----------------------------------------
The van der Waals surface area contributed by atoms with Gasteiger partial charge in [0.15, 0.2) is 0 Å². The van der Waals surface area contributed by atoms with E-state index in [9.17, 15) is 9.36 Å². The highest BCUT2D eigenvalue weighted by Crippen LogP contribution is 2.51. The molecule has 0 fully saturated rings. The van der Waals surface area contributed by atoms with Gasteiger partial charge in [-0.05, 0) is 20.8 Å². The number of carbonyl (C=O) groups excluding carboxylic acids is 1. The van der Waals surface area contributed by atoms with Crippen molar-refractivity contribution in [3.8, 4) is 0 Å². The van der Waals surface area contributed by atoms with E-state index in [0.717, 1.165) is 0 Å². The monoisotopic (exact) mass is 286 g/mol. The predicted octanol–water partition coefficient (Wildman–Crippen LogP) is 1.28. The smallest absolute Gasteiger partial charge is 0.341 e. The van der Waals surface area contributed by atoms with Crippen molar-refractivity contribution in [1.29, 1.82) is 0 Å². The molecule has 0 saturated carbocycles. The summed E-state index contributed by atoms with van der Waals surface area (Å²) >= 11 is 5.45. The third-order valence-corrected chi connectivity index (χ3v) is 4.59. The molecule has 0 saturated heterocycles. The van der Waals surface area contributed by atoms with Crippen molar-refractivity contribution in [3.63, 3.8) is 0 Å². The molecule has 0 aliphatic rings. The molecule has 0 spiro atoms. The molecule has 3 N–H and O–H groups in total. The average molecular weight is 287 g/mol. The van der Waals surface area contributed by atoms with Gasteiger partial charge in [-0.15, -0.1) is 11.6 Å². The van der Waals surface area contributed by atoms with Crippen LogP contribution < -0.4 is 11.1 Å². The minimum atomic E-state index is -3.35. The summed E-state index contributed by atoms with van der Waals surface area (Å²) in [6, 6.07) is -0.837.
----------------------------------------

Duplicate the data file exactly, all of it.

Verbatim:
The van der Waals surface area contributed by atoms with Gasteiger partial charge in [0.15, 0.2) is 0 Å². The van der Waals surface area contributed by atoms with E-state index in [9.17, 15) is 9.36 Å². The highest BCUT2D eigenvalue weighted by Crippen LogP contribution is 2.51. The molecule has 0 fully saturated rings. The van der Waals surface area contributed by atoms with Gasteiger partial charge in [-0.05, 0) is 20.8 Å². The number of carbonyl (C=O) groups excluding carboxylic acids is 1. The van der Waals surface area contributed by atoms with Crippen molar-refractivity contribution in [3.8, 4) is 0 Å². The van der Waals surface area contributed by atoms with E-state index in [0.717, 1.165) is 0 Å². The monoisotopic (exact) mass is 286 g/mol. The predicted octanol–water partition coefficient (Wildman–Crippen LogP) is 1.28. The smallest absolute Gasteiger partial charge is 0.341 e. The van der Waals surface area contributed by atoms with Crippen molar-refractivity contribution in [1.29, 1.82) is 0 Å². The molecule has 0 saturated carbocycles. The summed E-state index contributed by atoms with van der Waals surface area (Å²) >= 11 is 5.45. The third-order valence-corrected chi connectivity index (χ3v) is 4.59. The molecule has 0 saturated heterocycles. The van der Waals surface area contributed by atoms with Crippen molar-refractivity contribution in [3.63, 3.8) is 0 Å². The molecule has 0 aliphatic rings. The molecule has 0 spiro atoms. The molecule has 3 N–H and O–H groups in total. The average molecular weight is 287 g/mol. The van der Waals surface area contributed by atoms with Gasteiger partial charge in [-0.15, -0.1) is 11.6 Å². The van der Waals surface area contributed by atoms with Crippen LogP contribution < -0.4 is 11.1 Å². The minimum atomic E-state index is -3.35. The summed E-state index contributed by atoms with van der Waals surface area (Å²) in [6, 6.07) is -0.837.